Creative Destruction is the silver lining in our tough economic times, some would have us believe. There is nothing like a bit of clearing out the old to make way for innovation and that’s exactly what the recession is doing. Or is it?
Radio 4’s Analysis recently broadcast an overview and update on Creative Destruction. The programme asked whether the closure of high street names is a reason to celebrate, or a smokescreen that makes economic downturn easier to handle.
Presenter Phil Tinline was exploring the idea originally developed by economist Joseph Schumpeter in the 1940s, who believed innovation causes the death of established businesses and leads to new opportunities.
Serial entrepreneur and co-founder of the Institute of Entrepreneurs Luke Johnson explained that the chart on his wall, mapping failed businesses, is a prompt: “I have this chart just to remind me that you need to be reinventing, adapting and constantly innovating to stay alive and relevant”
It is an idea popular with some politicians. Mitt Romney worked it into his US presidential campaign, while British politicians are more circumspect. Philip Dodd, of Made in China UK, says that when destruction is happening anyway, Creative Destruction is a way to make it seem less bad and was used by people “…to comfort them as the earth is shattered and power moves to the East. In my view this is a kind of smokescreen to comfort us in dark times.”
But is it always inevitable? David Edgerton, historian of Technology and Chair of London Centre for the History of Science, Medicine and Technology at Imperial College London, says change is often an addition and not a replacement. The car did not replace ships, trains and planes and the internet is not everything.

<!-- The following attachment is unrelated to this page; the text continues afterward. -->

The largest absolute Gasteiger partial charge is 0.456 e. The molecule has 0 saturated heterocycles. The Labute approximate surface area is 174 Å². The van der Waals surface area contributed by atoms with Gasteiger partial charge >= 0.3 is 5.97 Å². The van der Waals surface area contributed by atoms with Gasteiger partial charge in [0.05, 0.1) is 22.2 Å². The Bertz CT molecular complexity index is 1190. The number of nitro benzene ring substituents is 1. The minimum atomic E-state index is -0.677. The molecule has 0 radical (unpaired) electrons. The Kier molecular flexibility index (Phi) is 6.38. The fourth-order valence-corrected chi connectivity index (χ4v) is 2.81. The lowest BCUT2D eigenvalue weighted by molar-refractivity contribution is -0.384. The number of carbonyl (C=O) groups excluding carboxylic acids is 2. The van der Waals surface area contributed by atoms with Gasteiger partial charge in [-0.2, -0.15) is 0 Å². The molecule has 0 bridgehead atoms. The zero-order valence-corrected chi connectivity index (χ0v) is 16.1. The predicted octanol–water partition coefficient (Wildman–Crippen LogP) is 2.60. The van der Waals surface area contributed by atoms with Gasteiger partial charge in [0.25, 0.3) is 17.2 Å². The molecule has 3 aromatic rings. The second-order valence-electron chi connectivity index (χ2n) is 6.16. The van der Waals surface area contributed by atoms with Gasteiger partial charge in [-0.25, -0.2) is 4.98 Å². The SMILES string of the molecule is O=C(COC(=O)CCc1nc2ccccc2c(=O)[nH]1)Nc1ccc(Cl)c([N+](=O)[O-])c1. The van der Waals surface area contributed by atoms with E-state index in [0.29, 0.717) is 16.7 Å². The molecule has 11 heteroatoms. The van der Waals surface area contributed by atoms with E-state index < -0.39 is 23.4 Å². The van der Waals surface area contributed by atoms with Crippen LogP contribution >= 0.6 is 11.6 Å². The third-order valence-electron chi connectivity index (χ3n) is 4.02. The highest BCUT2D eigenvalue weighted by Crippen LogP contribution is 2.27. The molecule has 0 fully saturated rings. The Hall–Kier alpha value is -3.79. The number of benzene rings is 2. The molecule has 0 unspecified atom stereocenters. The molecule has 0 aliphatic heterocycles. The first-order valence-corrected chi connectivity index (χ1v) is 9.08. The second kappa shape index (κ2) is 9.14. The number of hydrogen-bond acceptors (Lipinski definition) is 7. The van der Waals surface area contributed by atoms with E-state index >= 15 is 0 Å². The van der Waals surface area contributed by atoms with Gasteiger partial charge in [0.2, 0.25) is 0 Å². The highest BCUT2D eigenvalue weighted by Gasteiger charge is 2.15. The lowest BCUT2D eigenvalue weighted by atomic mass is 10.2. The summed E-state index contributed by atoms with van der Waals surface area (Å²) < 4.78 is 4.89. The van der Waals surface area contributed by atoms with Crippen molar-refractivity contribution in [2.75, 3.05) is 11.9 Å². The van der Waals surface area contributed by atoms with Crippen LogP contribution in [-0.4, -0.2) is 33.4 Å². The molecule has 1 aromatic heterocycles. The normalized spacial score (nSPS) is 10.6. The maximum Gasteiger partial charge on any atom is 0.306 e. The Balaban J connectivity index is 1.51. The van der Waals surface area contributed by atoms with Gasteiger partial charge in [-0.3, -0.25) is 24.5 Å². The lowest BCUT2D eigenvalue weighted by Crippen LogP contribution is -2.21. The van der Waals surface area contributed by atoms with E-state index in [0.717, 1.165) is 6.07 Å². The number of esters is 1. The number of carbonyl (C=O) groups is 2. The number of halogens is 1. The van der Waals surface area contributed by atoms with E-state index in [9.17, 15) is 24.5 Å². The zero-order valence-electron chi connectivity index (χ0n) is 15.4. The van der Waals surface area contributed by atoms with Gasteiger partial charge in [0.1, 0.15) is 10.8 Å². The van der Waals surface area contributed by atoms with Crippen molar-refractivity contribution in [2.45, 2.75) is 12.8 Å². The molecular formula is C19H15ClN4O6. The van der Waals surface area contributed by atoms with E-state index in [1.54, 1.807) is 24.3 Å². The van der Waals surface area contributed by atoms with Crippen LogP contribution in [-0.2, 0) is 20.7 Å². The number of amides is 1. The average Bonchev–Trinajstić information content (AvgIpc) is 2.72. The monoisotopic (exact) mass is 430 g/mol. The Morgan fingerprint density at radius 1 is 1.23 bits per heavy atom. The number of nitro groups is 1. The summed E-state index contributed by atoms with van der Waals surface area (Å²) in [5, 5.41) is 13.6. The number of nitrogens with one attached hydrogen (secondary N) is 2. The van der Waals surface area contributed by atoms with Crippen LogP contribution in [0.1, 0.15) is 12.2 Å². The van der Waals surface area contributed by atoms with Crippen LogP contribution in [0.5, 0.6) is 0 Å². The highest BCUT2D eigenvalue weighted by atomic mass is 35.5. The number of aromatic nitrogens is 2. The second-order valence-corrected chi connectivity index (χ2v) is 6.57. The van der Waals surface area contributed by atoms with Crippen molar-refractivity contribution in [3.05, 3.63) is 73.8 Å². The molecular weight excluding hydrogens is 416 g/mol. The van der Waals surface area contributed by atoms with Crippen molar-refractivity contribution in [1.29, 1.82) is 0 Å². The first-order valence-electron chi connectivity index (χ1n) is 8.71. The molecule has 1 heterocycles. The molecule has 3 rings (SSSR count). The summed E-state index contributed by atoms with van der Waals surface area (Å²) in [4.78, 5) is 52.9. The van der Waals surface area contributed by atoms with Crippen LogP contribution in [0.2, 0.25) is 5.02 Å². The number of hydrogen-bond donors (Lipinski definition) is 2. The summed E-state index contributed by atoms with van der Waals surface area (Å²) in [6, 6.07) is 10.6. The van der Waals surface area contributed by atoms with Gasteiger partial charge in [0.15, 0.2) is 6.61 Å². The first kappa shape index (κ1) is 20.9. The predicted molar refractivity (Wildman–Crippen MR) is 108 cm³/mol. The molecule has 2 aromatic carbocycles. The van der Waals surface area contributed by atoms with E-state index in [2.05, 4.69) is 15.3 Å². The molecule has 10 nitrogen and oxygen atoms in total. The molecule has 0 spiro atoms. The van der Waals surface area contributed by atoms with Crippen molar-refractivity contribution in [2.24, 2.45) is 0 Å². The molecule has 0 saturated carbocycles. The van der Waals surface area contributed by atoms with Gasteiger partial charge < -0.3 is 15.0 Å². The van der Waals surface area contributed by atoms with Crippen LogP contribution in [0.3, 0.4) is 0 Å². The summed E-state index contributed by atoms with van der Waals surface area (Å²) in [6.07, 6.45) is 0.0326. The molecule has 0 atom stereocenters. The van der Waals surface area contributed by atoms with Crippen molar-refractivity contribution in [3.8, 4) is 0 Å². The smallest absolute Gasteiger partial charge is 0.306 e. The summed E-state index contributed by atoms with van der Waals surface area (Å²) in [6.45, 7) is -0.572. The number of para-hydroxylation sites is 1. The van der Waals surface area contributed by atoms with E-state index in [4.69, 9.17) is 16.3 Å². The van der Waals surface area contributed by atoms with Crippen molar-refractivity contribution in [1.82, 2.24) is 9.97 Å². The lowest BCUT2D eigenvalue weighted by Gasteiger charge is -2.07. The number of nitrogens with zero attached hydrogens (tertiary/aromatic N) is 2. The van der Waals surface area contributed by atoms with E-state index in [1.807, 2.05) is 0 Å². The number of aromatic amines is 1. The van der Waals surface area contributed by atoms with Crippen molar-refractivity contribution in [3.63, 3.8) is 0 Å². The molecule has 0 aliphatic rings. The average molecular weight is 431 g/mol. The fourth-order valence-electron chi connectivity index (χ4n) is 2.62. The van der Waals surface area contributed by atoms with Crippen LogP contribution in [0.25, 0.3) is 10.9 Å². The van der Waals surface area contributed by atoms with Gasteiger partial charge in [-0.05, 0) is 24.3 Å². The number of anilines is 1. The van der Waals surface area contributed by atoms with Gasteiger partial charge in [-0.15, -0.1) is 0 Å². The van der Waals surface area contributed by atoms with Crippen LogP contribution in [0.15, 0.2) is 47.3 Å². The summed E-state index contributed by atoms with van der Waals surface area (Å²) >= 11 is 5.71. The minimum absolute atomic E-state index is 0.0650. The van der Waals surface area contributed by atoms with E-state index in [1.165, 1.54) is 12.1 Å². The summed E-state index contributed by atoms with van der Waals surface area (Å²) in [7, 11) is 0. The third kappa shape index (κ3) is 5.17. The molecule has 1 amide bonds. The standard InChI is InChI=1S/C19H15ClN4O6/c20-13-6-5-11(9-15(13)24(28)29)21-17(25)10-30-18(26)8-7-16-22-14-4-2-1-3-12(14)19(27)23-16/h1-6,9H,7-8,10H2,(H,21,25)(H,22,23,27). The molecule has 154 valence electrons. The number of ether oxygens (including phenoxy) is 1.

Schumpeter had said Capitalism would itself become a victim of Creative Destruction – a prediction which has not yet come true. Tinline reasoned that, like the introduction of the motor car and demise of the horse and cart, whatever comes to replace capitalism is unpredictable. Johnson’s belief that it could in fact be worse now than when Schumpeter devised the term is a shock, whatever happens next.
Johnson says: “The pace of technological change is relentless and what that means is people must think hard about whether the industry they serve will still be around in 30 years and whether actually, like a frog in a kettle that’s gradually getting hotter, they should jump sooner rather than later and the idea that they could King Canute-like, stop the oceans, I think is fantasy.
“I do think this could be even more of a problem now than when Schumpeter wrote the book in the forties.”
Tinline concludes that Creative Destruction should not be damned as destructive or celebrated as creative but should be treated with care ‘as the ambivalent idea it so evidently is’.
Listen to the episode – highly recommended – in full here.